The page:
Why Boris Johnson takes risk to secure his legacy and a global Britain
Jonathan Arnott

Editor's note: Jonathan Arnott is a former member of the European Parliament. The article reflects the author's opinions, and not necessarily the views of CGTN.

When the second-most powerful member of the government is effectively forced out by the Prime Minister, it's big political news in the United Kingdom – and the changes could well have broader repercussions outside the UK.

For centuries in the United Kingdom, there has been a tension between the Prime Minister and the Chancellor of the Exchequer. As far back as 1858, William Gladstone – who served 10 years as Chancellor before becoming the Prime Minister – said: "Finance is, as it were, the stomach of the country, from which all the other organs take their tone." Our longer-serving recent prime ministers: Margaret Thatcher, Tony Blair and David Cameron all had complex relationships with their Chancellors.

On Thursday, Boris Johnson didn't sack Sajid Javid but – whether by accident or by design – he maneuvered him into a position where he had no choice but to resign. By insisting that his Chancellor must sack all of his political advisers and merge his base of operations into the prime minister's, all self-respect and independence would have gone.

The clear message: this will be a strong government, which will expect every minister to follow the prime minister's line without wavering. We're in a time of political flux and chaos across Europe. Governments across the continent are unstable, with fragile coalitions holding together tiny majorities. Meanwhile, the United Kingdom – which had rudderless, timid government for the last four years – is moving in the opposite direction. This government is determined to create a legacy, even by sacking highly talented individuals.

Julian Smith, the Northern Ireland Secretary, was widely considered to have done an exceptional job. The Irish Prime Minister described him as "one of Britain's finest politicians of our time." Even that did not save him from being sacked. They are the ruthless decisions you would expect from a prime minister with a large majority, determined to stamp his authority on the future direction of government.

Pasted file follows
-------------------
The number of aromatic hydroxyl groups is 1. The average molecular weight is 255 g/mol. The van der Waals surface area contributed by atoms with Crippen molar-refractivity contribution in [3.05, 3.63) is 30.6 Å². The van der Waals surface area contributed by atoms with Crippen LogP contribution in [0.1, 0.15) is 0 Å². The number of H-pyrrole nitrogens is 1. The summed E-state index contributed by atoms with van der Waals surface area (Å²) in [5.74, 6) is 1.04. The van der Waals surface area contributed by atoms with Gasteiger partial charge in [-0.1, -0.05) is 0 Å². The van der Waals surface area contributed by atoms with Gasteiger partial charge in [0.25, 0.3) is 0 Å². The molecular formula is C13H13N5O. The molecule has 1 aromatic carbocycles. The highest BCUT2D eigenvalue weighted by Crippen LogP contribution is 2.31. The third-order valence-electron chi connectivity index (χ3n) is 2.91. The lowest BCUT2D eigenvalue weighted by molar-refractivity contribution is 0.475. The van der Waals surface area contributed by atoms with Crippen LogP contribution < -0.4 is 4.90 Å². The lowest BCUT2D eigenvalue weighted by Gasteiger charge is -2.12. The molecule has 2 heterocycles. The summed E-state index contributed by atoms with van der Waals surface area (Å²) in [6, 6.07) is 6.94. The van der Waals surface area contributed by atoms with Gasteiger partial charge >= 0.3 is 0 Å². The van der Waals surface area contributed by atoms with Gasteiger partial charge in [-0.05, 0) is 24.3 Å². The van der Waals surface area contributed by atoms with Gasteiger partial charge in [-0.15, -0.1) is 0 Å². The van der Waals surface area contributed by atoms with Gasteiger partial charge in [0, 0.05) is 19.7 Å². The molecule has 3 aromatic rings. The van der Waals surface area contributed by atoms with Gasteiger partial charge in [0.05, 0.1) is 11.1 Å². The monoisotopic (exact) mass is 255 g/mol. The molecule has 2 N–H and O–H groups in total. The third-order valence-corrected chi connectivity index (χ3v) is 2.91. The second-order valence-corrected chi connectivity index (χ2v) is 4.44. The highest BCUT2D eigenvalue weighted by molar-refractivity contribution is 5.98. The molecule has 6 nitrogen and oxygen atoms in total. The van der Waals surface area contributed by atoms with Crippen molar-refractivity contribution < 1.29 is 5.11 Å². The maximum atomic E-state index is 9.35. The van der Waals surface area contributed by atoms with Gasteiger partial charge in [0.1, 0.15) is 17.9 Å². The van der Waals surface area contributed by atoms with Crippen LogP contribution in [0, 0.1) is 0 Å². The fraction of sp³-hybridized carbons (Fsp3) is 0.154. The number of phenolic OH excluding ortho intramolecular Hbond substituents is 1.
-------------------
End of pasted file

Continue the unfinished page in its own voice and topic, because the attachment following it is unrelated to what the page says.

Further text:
The British government has made some tough and far-reaching calls in recent weeks: the approval of Huawei's involvement in the new 5G network, and giving the green light to the continued development of the controversial high-speed rail network HS2.

The new Chancellor of the Exchequer Rishi Sunak is seen as a solid loyalist and is likely to embrace UK Prime Minister Boris Johnson's plan for a joint Downing Street economic strategy team. (Credit: AP)

The new Chancellor of the Exchequer Rishi Sunak is seen as a solid loyalist and is likely to embrace UK Prime Minister Boris Johnson's plan for a joint Downing Street economic strategy team. (Credit: AP)

The new Chancellor, Rishi Sunak, is considered to be a rising star by Conservative politicians – but until Thursday he was virtually unknown to the general public. It took Boris Johnson just 12 minutes to announce his appointment as Chancellor after the resignation of Sajid Javid: clearly, they were prepared for and expecting that resignation.

The four Great Offices of State are now all held by people who supported Brexit in the 2016 referendum. The Cabinet now fully supports the Brexit project, and we're less than a month away from the first Budget after Brexit. The new-look Cabinet will be bolder. I expect the new Chancellor to be willing to take more risks, to throw caution to the wind.

A traditional Conservative government does not spend beyond its means; this government recognizes that the North has been left behind in funding terms and is likely to spend money restoring the balance. It's keen to offer reverse spending cuts and to cut taxes at the same time – which will mean increased borrowing. They are desperate to provide a stimulus for economic growth, to ensure that the economy does not stagnate after Brexit. They are determined to ensure that they create a niche for the United Kingdom in the wider world.

This new-look, stable government will mark a significant change from previous government policy. The direction does come with some problems: in the longer term it is likely to fuel inflation and hit the exchange rate. Having spent a decade getting the budget deficit under control, they risk allowing it to run out of control again – particularly if there is a global economic slowdown. They will hope that they have left enough room to do so, and that the long-term economic benefits of their trade policy and economic stimuli will be sufficient to outweigh the disadvantages.

A political legacy requires big ideas, and it seems that the government is shaping to move in that direction. For all his light-hearted public persona, the Johnson is a keen student of political history. In his book "The Churchill Factor," which studies the life of Winston Churchill, he pays particular attention to the concept of political legacy. Boris Johnson isn't just concerned about winning election, or indeed winning re-election. He is concerned about how history will judge him, comparing the country when he leaves office with the time he became the Prime Minister.

Under normal circumstances, I would oppose his emerging economic strategy as being both unnecessary and reckless. Perhaps, though, we are at that once-in-a-generation moment where vision and a strong direction are needed. I hope that they have chosen the correct direction: strong government is only a virtue when it is doing the right things.

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